Mrs J thought pizza would work for her dinner today. We had all that turkey from yesterday’s project so we went with that for a topping. White pizza sounded better with turkey than anything else so we went that route. I had good luck with the Prairie Gold flour the local Amish store carried so we went that way again, going half and half with white bread flour. The dough recipe is not too involved: 1 cup PG flour, 1 cup bread flour, 1 cup warm water, 2 Tablespoons of olive oil, 2 teaspoons sugar, 1 teaspoon of salt, and 1 packet of instant yeast (2-1/4 t). I let the bread machine make the dough while we made a trip to town.I like to brush the crust with olive oil but I had a little garlic butter left over so I warmed that, added a little oil, and brushed it on, sprinkling kosher salt after. I gave it another coat halfway through baking when I opened the oven to spin the pan 180. To a basic white sauce I added provolone and Parmesan, folded in blanched broccoli and cubed turkey meat and spread that over the crust, adding thin sliced red onions, more turkey, and a good sprinkle of Parmesan atop everything before sliding it into a 375 oven.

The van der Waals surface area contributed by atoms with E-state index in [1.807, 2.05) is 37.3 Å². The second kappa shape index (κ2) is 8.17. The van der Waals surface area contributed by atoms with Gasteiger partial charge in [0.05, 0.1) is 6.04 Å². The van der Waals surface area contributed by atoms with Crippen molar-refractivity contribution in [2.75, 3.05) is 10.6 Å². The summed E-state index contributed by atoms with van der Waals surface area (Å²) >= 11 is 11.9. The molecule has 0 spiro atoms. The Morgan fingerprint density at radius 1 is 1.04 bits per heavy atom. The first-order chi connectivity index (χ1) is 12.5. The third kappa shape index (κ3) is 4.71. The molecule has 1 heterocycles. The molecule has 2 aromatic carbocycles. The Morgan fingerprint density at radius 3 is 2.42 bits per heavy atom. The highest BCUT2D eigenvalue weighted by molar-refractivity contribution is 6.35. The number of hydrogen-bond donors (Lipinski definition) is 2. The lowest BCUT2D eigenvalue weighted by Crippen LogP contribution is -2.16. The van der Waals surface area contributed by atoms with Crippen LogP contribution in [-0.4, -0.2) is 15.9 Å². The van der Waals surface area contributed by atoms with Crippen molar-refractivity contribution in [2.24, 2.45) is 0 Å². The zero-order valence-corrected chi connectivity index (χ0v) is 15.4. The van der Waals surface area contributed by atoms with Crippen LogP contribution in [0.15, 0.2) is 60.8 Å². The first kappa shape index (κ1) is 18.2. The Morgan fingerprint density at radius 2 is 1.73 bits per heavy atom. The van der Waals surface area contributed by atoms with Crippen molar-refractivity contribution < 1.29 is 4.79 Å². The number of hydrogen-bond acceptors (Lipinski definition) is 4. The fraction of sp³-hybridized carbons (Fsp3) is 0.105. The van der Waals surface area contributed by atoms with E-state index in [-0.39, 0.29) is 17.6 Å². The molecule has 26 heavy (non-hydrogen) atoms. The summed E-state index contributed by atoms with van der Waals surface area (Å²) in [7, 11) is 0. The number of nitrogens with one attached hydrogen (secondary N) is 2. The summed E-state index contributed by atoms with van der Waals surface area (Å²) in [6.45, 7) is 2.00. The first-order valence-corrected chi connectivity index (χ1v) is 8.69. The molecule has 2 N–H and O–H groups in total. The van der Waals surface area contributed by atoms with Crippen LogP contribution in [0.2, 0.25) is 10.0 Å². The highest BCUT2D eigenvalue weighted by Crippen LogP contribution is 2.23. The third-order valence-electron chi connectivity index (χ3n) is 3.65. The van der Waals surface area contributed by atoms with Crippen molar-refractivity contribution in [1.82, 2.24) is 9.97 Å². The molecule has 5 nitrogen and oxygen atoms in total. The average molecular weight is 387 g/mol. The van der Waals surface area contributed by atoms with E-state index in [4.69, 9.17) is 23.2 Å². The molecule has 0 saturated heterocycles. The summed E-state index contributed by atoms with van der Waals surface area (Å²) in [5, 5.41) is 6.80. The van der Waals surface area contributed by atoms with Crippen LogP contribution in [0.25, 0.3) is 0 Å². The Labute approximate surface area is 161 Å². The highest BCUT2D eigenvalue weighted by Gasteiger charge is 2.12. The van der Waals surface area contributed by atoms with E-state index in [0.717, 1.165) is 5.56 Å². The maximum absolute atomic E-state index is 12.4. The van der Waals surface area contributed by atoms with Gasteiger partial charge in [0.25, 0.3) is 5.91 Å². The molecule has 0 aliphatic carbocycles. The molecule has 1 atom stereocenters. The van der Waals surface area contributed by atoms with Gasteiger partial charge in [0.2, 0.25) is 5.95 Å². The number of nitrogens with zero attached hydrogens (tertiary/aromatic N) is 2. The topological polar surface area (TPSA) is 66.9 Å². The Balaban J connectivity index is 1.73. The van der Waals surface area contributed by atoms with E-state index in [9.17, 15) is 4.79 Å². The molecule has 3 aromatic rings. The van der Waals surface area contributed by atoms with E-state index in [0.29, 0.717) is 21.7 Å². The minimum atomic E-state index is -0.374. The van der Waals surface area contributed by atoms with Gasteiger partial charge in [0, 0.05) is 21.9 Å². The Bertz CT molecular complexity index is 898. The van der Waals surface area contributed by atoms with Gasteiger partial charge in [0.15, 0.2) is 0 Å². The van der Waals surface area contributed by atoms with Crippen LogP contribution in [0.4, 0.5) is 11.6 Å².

I wish I’d gone with the white bowl for this, I really thought there would be more contrast. This is a copycat recipe, as far as I know, nowhere does it indicate it’s an actual Panera recipe. I stayed right with the recipe as written except I added an extra handful of shredded Parmesan I had out for the garlic toast. I can say that it’s a damn good soup, we both gave it two thumbs up.I couldn’t resist making a sammich out of the leftovers.
Like I said before, a family favorite. This one uses those ridged elbow macaroni we found at the local Amish store, the only place we’ve seen it aside from pictures online. We made a mornay sauce of Swiss cheese and added a goodly dollop of sour cream. The ground beef was browned with celery and onion. We added a generous slug of buttermilk to the white sauce before mixing in the cheese, and stirred in a cup of the pasta water, too. I think it baked for a half hour at 350, covered, and then was topped with some shredded “pizza style” cheese and baked for another 10-15 minutes to toast that off. That cheese was a mix of mozzarella and provolone plus others I can’t recall at the moment.